I have been criticized for saying that Joe Biden is suffering from dementia. Many Democrats point to his scripted appearances where he is reading prepared remarks from a Teleprompter as evidence of his being of sound mind and body, but what really matters is your ability to speak extemporaneously. That’s where the president falls short. I was watching one of his press conferences yesterday and was amazed by the word salad coming out of his mouth. Check out this exchange as an example and tell me that this president should be in charge of this country at this time.
Q: What is unity when you see it and as you define it?
A: Well, Annie, I think it makes up several of the points you made. One is, unity requires you eliminate the vitriol, make anything that you disagree with about the other person’s personality or their lack of integrity or they’re not decent legislators and the like. We have to get rid of that. I think that’s already beginning to change, but God knows where things go, number one.
Unity also is trying to reflect what the majority of the American people, Democrat, Republican, Independent, think is within the fulcrum of what needs to be done to make their lives and the lives of Americans better. For example, if you look at the data, and I’m not claiming the polling data to be exact, but if you look at the data, you have I think it’s, I hope I’m saying it, I guess, you may correct me if I get the number wrong. I think it’s 57%, 58% of the American people including Republicans, Democrats, and independents, think that we have to do something about the COVID vaccine. We have to do something about making sure that people who are be hurting badly, can’t eat, don’t have food are in a position where they’re about to be thrown out of their apartments, et cetera, being able to have an opportunity to get a job, that they all think we should be acting. We should be doing more.
Unity also is trying to get, at a minimum, if you pass a piece of legislation that breaks down on party lines, but it gets passed, it doesn’t mean there wasn’t unity. It just means it wasn’t bipartisan. I’d prefer these things to be bipartisan, because I’m trying to generate some consensus and take sort of the, how can I say it, the vitriol out of all of this. Because I’m confident, I’m confident from my discussions. There are a number of Republicans who know we have to do something about food insecurity for people in this pandemic. I’m confident they know we have to do something about figuring out how to get children back in school. There’s easy ways to deal with this. One, if you’re anti-union, you can say, “It’s all because of teachers.” If you want to make a case though that it’s complicated, you say, “Well, what do you have to do to make it safe to get in those schools?”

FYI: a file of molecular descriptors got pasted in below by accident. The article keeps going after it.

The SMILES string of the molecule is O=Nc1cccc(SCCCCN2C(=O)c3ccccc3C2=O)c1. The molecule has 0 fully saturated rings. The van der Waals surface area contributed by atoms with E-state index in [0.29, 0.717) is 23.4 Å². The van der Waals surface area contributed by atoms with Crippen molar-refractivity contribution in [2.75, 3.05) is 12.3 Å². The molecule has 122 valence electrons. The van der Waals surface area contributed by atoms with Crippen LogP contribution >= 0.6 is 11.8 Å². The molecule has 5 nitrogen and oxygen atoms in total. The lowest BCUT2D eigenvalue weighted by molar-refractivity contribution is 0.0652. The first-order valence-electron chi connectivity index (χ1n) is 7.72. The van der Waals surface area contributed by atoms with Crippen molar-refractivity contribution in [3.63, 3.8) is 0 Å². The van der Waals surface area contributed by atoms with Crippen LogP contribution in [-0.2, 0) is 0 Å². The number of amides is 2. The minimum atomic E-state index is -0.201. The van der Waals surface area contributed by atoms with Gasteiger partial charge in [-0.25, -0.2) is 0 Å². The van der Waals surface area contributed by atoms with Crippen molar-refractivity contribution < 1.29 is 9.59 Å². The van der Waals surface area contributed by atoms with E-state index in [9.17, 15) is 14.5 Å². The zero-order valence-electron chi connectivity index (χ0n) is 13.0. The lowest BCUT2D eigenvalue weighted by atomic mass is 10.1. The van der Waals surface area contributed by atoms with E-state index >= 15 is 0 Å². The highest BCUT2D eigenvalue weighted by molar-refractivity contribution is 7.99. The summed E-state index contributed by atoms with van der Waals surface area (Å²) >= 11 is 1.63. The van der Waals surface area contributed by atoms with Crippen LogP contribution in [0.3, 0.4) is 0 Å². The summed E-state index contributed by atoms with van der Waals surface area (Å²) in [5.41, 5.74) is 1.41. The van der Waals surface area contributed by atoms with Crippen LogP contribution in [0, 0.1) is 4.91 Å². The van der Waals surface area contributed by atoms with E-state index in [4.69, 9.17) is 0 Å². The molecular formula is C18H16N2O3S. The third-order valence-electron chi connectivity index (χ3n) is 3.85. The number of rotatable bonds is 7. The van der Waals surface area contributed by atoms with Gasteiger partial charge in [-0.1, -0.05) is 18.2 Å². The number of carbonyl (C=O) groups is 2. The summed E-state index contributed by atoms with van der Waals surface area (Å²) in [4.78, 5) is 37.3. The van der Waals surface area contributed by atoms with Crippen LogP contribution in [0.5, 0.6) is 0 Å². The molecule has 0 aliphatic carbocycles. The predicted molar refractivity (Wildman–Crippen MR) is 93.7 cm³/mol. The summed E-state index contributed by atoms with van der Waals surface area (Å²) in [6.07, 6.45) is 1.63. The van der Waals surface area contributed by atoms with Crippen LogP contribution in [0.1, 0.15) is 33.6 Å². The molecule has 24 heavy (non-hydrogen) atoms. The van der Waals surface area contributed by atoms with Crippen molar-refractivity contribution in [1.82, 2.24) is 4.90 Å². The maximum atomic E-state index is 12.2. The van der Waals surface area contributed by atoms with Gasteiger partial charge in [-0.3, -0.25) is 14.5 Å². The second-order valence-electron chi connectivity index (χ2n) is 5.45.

Now we’re going to have arguments. For example, I propose that because it was bipartisan, I thought it would increase the prospects of passage, the additional $1,400 in direct cash payment to folks. Well, there’s legitimate reason for people to say, “Do you have the lines drawn the exact right way? Should it go to anybody making over X-number of dollars or Y?” I’m open to negotiate those things. That’s all. I picked it because I thought it was rational, reasonable and it had overwhelming bipartisan support in the House when it passed.
But this is all a bit of a moving target in terms of the precision with which this goes. You’re asking about unity, 51 votes, bipartisan, et cetera. The other piece of this is that the one thing that gives me hope that we’re not only going to sort of stay away from the ad hominem attacks on one another, is that there is an overwhelming consensus among the major economists at home and in the world that the way to avoid a deeper, deeper, deeper recession moving in the direction of losing our competitive capacity is to spend money now. From across the board, every major institution has said, “If we don’t invest now, we’re going to lose so much altitude in terms of our employment base and our economic growth it’s going to be harder to re-establish it.”
We can afford to do it now. As a matter of fact, I think the response has been, “We can’t afford not to invest now. We can’t afford to fail to invest now.” I think there’s a growing realization of that on the part of all, but some very, very hard-edged partisans, maybe on both sides. But I think there is a growing consensus, whether we get it all done exactly the way I want it remains to be seen, but I’m confident that we can work our way through. We have to work our way through. Because as I’ve said 100 times, there is no ability in a democracy for it to function without the ability to reach consensus. Otherwise, it just becomes executive fiat or battleground issues that get us virtually nowhere. I don’t want to hold, my colleague may know, the Vice President, but I think there were very few debates on the Senate floor the whole last year on almost any issue. Well, that benefits no one. It doesn’t inform anybody. It doesn’t allow the public to make judgments about whose they think is right or wrong. I am optimistic that it may take some time, but over the year, if we treat each other with respect, and we’re going to argue like hell, I’m confident of that. Believe me, I know that. I’ve been there. But I think we can do it in a way that we can get things done for the American people.